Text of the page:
next up previous
Next: About this document ... Up: Chapter 2: Circuit Principles Previous: Two-Port Networks

Active Circuits

So far all circuits we have discussed are composed of passive components (resistors, capacitors and inductors) driven by current and voltage sources. In the future we will be considering active components such as bipolar junction transistors (BJT) and field-effect transistors (FET), operational amplifiers (Op-Amps), as well as more sophisticated circuits such as voltage amplification circuits. These active components (as simple as single transistors and as complicated as some Op-Amps) can be considered as controlled current or voltage sources that generate current or voltage as a function (typically linear) of the input current or voltage.

For the purpose of describing the overall function and performance of such components and circuits (instead of its internal structure and implementation), a general model can be used with the following three parameters:


Example 1:


\begin{displaymath}v_{in}=i_s (R_s  \vert\vert  r_{in})=i_s \frac{R_s r_{in}}{R_s+r_{in}} \end{displaymath}

\begin{displaymath}v_{out}=A v_{in} \frac{R_L}{R_L+r_{out}}=
A i_s \frac{R_s r_{in}}{R_s+r_{in}} \frac{R_L}{R_L+r_{out}} \end{displaymath}

Ideally when $r_{in}=\infty$ and $r_{out}=0$, $v_{out}=A i_s R_s$.

Example 2:


\begin{displaymath}v_{in}=v_s \frac{r_{in}}{R_s+r_{in}} \end{displaymath}

\begin{displaymath}v_{out}=A v_{in} \frac{R_L}{R_L+r_{out}}
=A v_s \frac{r_{in}}{R_s+r_{in}} \frac{R_L}{R_L+r_{out}} \end{displaymath}

The terms ``voltage gain'' $G_V$, ``current gain'' $G_I$, and ``power gain'' $G_P$ need to be specifically defined for different circuit configurations. In this case, they can be defined as below: The alternative definitions of these voltage, current, and power gains may be used, depending on the specific applications.

A two-port network (of which an active circuit such as a voltage amplifier may be a component) with input port between terminals A and B and output port between terminals C and D. This 2-port network can also be described in terms of the three parameters, the open-circuit voltage gain, the input resistance and output resistance:

Note that a non-ideal source with internal resistance $R_s$ is used in the definition of $R_{out}$ as it is affected by $R_s$, while an ideal source with $R_s=0$ is assumed in the definition of $R_{in}$ and $A_{oc}$. In case the source is not ideal with $R_s\ne 0$, we will use the voltage $v_{AB}$ appearing across the input port as the input voltage.

Example 3:


Find $R_{in}$, $R_{out}$, and $A_{oc}$ of this two-port network containing $R_1$ and $R_2$ as well as the amplifier modeled by $r_{in}$, $r_{out}$ and $A$.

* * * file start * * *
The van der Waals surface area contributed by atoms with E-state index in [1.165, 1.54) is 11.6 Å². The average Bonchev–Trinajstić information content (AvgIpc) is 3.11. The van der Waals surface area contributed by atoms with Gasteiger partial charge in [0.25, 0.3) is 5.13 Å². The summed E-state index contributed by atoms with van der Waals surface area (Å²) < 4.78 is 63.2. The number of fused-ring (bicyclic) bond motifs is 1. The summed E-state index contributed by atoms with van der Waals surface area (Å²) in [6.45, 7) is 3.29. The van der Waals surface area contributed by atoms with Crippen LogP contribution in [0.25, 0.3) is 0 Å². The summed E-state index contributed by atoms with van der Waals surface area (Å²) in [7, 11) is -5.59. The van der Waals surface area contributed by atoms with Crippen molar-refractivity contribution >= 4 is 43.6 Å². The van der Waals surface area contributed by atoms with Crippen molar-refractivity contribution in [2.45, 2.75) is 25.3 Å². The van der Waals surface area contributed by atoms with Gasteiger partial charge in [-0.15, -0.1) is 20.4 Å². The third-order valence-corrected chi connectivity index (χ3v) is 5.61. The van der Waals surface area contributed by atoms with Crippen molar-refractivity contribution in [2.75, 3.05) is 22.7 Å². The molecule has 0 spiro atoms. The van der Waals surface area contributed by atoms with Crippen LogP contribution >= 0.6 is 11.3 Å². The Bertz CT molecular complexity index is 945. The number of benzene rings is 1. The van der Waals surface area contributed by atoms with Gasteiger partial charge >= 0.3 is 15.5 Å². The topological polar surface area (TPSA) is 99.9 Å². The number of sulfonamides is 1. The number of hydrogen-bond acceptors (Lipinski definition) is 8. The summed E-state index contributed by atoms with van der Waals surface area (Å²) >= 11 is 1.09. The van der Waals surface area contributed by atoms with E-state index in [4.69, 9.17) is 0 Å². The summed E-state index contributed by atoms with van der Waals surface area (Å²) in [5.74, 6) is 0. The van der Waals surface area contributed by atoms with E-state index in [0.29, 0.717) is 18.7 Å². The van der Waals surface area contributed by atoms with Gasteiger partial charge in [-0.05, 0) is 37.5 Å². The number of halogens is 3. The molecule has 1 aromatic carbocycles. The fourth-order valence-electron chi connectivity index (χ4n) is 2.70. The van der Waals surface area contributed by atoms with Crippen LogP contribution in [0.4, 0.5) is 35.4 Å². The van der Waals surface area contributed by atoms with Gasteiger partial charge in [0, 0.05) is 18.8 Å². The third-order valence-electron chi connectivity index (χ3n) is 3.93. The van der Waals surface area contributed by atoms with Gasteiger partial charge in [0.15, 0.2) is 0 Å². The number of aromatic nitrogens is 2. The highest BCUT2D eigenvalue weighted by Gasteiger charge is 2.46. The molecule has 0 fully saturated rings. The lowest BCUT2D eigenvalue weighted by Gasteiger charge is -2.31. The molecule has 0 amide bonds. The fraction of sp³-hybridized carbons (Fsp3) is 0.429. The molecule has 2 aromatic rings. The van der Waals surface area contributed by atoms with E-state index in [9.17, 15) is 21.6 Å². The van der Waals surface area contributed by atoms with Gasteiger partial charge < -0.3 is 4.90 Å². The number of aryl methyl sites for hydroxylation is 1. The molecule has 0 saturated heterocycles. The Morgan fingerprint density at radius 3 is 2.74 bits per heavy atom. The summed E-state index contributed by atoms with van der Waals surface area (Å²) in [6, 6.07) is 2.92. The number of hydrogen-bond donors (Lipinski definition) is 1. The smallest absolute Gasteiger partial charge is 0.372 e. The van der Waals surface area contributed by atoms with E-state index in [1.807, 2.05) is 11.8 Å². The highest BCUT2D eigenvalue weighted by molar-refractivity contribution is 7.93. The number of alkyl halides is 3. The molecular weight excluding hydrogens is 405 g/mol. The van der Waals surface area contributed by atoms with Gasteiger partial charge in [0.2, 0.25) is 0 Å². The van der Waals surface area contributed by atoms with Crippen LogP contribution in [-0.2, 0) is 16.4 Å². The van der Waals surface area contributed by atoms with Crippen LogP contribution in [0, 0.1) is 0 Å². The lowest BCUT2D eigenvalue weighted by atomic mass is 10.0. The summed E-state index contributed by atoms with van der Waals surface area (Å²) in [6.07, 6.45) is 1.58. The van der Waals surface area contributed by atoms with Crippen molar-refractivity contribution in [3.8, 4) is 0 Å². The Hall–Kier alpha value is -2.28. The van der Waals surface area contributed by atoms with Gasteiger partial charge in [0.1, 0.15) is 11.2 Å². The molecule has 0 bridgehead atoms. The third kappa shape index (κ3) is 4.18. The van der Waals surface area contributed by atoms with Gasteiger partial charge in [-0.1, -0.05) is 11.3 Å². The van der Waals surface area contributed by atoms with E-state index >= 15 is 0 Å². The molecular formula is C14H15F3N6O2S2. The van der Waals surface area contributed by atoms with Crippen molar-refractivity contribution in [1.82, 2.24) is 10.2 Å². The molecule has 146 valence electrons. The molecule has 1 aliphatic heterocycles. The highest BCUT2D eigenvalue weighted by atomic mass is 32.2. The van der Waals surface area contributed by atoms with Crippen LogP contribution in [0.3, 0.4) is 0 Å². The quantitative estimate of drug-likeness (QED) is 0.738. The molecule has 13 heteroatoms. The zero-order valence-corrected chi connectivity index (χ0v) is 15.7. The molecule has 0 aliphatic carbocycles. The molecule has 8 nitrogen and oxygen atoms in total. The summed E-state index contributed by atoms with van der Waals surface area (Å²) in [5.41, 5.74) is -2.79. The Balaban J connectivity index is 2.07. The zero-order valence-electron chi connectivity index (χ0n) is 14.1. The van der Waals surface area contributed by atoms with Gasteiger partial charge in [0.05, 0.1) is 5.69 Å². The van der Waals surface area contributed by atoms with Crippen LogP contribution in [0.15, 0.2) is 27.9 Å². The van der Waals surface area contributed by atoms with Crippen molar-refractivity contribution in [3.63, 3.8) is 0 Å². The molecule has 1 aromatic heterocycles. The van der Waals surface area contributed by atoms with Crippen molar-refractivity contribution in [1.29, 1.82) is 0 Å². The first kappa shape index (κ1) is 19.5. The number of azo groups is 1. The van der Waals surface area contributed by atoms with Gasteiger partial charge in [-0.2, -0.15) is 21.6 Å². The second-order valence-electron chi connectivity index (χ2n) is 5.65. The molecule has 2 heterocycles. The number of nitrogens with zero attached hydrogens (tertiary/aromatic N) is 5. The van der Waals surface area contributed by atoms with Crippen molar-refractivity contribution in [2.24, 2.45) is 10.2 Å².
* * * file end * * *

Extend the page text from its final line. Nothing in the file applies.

This 2-port network modeled as a voltage amplifier with $R_{in}$, $R_{out}$ and $A_{oc}$ can be used in more complicated circuits.

Example 4:

A 2-port network with a voltage aplifier on the left can be modeled by the circuit on the right. Find the parameters $R_{in}$, $R_{out}$ and $A_{oc}$ of the two-port network with the voltage amplifier embedded.


In summary, the resistor $R_1$ shared by both the input and output loops serves as a negative feedback:

\begin{displaymath}v_s\uparrow \rightarrow i_{in}, v_{out}\uparrow \rightarrow v_1\uparrow
\rightarrow i_{in}, v_{out}\downarrow \end{displaymath}

As the result, the voltage gain $A_{oc}$ is reduced but both the input and output resistances are improved, i.e., $R_{in}$ is increased and the $R_{out}$ is reduced.

Example 5: (Homework)


A voltage amplifier, denoted by the inner box (solid line) with three internal parameters $r_{in}$, $r_{out}$ and $A$, is used as a component in a two-port network, denoted by the outer box (dashed line). Its open-circuit output voltage is $Av_{in}$. Find the following three parameters of the two-port network.

Note that all output $v_{out}$ between C and D of the output port is fed back to the input port between A and B: $v_s=v_{in}+v_{out}$ or $v_{in}=v_s-v_{out}$, i.e., it is a negative feedback.

Then simplify the three results above by making reasonable approximations based on the assumptions that $A»1$, $r_{in}»r_{out}$.


Example 6: (Homework)


Two amplifiers with parameters $A_1$, $r_{i1}$, $r_{o1}$ and $A_2$, $r_{i2}$, $r_{o2}$, respectively, can be connected in cascade as shown in the figure. Given a voltage source $v_s$ in series with an internal resistance $R_s$, find the output voltage. To maximize the output $v_{out}$, how would you change the values of the six parameters?

Find the power gain $G_p$ of the system.


Example 7: (Homework)

The input and output resistances $R_{in}$ and $R_{out}$, as well as the voltage gain $A_{oc}$ of a two-port network can be obtained experimentally. First, connect an ideal voltage source $v_s$ (a new battery with very low internal resistance) in series with a resistor $R_s$, and then connect load $R_L$ of two different resistances to the output port. Now the three parameters can be derived from the known values of $v_s$, $R_s$ and the two measurements of the load voltage $v_{out}$, corresponding to the two resistance values used.

Assume $v_s=1.5V$, $R_s=5 k\Omega$, and the input voltage is measured to be $v_{in}=1.25 V$; also, assume the two different load resistors used are $R_1=150 \Omega$ and $R_2=200 \Omega$ respectively, with the two corresponding output voltage $v_1=18.75V$ and $v_2=20$. Find $R_{in}$, $R_{out}$ and $A_{oc}$.


next up previous
Next: About this document ... Up: Chapter 2: Circuit Principles Previous: Two-Port Networks
Ruye Wang 2016-06-20